MSCI has promised to pay Qutub a guaranteed bonus of $1.6 million. The form of the bonus will be determined later, but the company’s letter stated that it “may be paid partially in cash and partially in a long-term equity-based incentive award (including, without limitation, restricted stock units, stock options, or performance units).”
But $2.1 million wasn’t enough to seal the deal. There’s more:
“You will receive a one-time equity-based award of MSCI restricted stock units valued at $1,000,000 to compensate you for performance-based compensation you will be forfeiting at your current employer as a result of your resignation.”
Given Bank of America’s performance over the past 8 years, it’s hard to imagine a scenario where Qutub’s RSUs were worth anything close to what they once were, so the language about forfeiting something valuable seems like a bit of a stretch.
The article goes on to explain more of the details but it seems fairly clear that MSCI is probably overpaying their new CFO. And then there’s this:
the British proxy firm Manifest gave MSCI a “D” for executive compensation because “the plan made it too easy for executives to win performance awards and lacked information about targets which could trigger additional pay.” While that type of criticism is often leveled by ISS – perhaps the best-known company in the U.S. that provides proxy advisory services – Reuters points out that MSCI owns ISS. Since ISS wanted to avoid a “potential conflict of interest,” the article states that ISS simply “sent clients research on MSCI’s proxy from Manifest.”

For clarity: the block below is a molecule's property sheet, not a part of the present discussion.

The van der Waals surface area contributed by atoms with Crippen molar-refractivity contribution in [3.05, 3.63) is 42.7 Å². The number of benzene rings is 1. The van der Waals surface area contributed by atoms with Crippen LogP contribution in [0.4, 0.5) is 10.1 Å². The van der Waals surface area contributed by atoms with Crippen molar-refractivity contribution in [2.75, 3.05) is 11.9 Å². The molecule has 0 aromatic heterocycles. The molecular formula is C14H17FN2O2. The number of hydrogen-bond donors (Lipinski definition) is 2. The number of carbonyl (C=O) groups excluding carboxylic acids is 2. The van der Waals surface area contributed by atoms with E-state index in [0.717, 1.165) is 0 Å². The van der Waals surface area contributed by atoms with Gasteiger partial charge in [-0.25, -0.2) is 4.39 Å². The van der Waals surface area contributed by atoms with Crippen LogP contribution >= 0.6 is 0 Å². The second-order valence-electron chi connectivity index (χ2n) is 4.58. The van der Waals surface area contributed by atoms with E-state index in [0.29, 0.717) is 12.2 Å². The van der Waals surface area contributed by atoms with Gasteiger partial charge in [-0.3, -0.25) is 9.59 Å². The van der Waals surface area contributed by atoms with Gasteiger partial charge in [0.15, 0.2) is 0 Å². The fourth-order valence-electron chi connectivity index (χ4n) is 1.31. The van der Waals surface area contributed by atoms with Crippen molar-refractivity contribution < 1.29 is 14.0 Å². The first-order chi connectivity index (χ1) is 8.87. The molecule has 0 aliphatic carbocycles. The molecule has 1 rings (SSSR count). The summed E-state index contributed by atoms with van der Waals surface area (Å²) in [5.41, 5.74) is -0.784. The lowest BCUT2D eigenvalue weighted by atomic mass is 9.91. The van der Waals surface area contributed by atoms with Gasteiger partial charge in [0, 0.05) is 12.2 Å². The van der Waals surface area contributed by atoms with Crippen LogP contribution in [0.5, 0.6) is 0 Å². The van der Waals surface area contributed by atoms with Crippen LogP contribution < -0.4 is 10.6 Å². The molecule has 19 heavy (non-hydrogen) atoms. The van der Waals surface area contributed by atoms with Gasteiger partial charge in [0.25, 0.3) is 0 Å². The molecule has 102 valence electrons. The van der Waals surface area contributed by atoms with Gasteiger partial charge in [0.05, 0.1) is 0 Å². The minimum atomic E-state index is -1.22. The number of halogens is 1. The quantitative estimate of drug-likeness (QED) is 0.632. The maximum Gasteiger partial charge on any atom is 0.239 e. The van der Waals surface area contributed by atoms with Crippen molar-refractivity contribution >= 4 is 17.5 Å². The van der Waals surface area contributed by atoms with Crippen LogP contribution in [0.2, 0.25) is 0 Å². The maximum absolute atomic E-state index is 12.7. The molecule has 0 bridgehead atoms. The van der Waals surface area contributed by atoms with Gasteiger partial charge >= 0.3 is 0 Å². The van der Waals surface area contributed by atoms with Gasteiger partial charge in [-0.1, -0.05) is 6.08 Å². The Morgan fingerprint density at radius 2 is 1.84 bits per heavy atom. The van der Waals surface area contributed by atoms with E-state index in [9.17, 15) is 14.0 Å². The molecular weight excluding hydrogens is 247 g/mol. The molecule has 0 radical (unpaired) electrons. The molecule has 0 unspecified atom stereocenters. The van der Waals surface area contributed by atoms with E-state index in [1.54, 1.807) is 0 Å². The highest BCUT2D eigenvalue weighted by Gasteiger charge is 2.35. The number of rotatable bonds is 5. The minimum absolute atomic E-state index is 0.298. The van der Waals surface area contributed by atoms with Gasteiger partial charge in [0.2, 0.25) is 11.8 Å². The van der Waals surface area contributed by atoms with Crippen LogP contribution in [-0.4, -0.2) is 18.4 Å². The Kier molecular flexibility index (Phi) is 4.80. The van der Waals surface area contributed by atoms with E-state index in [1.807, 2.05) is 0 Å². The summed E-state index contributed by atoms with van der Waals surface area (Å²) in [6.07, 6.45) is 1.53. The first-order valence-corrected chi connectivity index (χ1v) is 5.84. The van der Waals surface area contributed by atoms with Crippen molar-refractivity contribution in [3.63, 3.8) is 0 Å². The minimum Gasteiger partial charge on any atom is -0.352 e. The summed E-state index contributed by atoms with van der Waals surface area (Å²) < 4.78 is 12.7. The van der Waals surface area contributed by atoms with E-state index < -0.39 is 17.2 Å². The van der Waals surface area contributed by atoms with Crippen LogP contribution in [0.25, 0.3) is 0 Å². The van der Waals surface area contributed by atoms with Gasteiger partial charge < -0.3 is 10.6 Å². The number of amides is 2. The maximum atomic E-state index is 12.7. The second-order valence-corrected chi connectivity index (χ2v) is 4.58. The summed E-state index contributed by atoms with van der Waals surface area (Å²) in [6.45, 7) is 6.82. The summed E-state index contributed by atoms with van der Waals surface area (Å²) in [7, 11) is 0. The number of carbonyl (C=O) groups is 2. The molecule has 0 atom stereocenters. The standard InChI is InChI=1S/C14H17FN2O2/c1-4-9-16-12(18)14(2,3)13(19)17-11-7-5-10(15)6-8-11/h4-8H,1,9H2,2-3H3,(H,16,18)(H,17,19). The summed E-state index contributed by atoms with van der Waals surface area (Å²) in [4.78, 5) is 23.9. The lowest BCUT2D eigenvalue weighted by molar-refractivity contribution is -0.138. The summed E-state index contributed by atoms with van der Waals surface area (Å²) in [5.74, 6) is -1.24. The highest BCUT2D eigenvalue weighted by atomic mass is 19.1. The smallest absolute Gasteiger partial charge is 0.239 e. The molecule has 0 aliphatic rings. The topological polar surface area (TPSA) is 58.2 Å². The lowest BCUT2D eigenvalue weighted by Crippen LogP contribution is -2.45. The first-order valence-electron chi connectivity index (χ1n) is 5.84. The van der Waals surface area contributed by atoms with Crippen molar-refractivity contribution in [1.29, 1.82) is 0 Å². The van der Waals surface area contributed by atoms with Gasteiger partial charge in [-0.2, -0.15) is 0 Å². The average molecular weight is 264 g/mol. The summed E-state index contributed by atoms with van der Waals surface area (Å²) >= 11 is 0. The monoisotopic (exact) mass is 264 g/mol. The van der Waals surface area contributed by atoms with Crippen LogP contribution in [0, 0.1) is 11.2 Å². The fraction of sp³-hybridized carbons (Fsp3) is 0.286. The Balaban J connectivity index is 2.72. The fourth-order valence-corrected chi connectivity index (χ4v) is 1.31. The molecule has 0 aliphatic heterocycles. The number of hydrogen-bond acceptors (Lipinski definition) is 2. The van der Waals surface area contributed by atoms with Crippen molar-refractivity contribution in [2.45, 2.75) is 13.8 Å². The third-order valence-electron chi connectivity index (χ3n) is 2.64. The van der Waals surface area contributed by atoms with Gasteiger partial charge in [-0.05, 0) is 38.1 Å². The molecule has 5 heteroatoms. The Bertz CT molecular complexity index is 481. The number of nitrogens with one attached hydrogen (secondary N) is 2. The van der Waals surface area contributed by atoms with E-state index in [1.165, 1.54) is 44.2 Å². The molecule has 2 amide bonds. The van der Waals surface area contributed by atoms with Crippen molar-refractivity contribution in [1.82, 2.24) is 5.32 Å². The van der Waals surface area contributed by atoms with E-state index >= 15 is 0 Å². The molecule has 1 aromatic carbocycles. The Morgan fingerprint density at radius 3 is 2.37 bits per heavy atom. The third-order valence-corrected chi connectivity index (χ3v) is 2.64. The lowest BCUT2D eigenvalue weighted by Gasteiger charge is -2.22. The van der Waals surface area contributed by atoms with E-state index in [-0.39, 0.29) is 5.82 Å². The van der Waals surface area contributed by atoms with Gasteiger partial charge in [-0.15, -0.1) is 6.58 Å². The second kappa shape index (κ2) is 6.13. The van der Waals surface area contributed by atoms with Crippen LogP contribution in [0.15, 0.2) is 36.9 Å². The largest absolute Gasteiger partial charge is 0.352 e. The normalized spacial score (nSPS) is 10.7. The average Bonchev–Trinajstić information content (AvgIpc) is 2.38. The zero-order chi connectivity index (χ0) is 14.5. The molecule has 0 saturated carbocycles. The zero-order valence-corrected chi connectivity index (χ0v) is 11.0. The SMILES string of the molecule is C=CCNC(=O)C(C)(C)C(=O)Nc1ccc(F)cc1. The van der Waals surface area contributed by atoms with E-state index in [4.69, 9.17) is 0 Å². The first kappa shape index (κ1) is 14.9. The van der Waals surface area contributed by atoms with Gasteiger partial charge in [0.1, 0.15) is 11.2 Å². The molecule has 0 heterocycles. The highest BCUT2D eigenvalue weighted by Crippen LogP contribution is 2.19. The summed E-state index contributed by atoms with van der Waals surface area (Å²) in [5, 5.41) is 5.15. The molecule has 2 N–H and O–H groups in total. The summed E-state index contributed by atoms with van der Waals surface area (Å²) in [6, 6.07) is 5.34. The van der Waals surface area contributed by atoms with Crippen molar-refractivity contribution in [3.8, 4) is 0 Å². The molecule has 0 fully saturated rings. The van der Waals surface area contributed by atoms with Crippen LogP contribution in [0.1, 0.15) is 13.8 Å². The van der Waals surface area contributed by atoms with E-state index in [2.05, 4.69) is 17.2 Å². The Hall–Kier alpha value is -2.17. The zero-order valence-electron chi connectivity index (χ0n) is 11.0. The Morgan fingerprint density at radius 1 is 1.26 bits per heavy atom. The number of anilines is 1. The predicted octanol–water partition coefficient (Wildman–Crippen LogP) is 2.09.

Wow, MSCI is living in a glass house. I bought the stock, in part, because they bought ISS and I thought they’d have really good governance in order to demonstrate they walk the talk. Not only are they failing on that front, returns have also been below average for its competition.
OK, fellow owners, according to Sharekrepellent.net, they have supermajority requirements, shareowners can’t call a special meeting or act by written consent and the filing date for resolutions is 11/19/2012. Maybe a little light on the subject will help them put their house in order.
Of course, MSCI is not alone:
Aviva, a U.K.-based insurance group, suffered a humiliating vote against its proposed executive-pay plan at its annual general meeting in early May, the damage to the company’s reputation was so great that the chief executive felt compelled to resign. It’s a story with lessons for any CFO whose role involves investor relations or whose pay deal is open to a shareholder vote.
What’s particularly embarrassing for Aviva, however, is that its own trade body, the Association of British Insurers, had previously issued what’s called an “amber top alert,” drawing attention to concerns it had about the pay structures at the company.
Worse than that, as an institutional shareholder itself, Aviva has taken a stance and voted on hundreds of other companies’ remuneration reports. In what might be regarded as a case of “Do as I say, not as I do,” the company’s own investment-management arm has passed judgment on companies across Europe and around the world, and yet not found it possible to put together a boardroom pay structure that could garner majority support from other investors.
More at For Aviva, It’s Do as I Say, Not as I Do, CFO.com. Don’t these companies realize they are likely to come under additional scrutiny?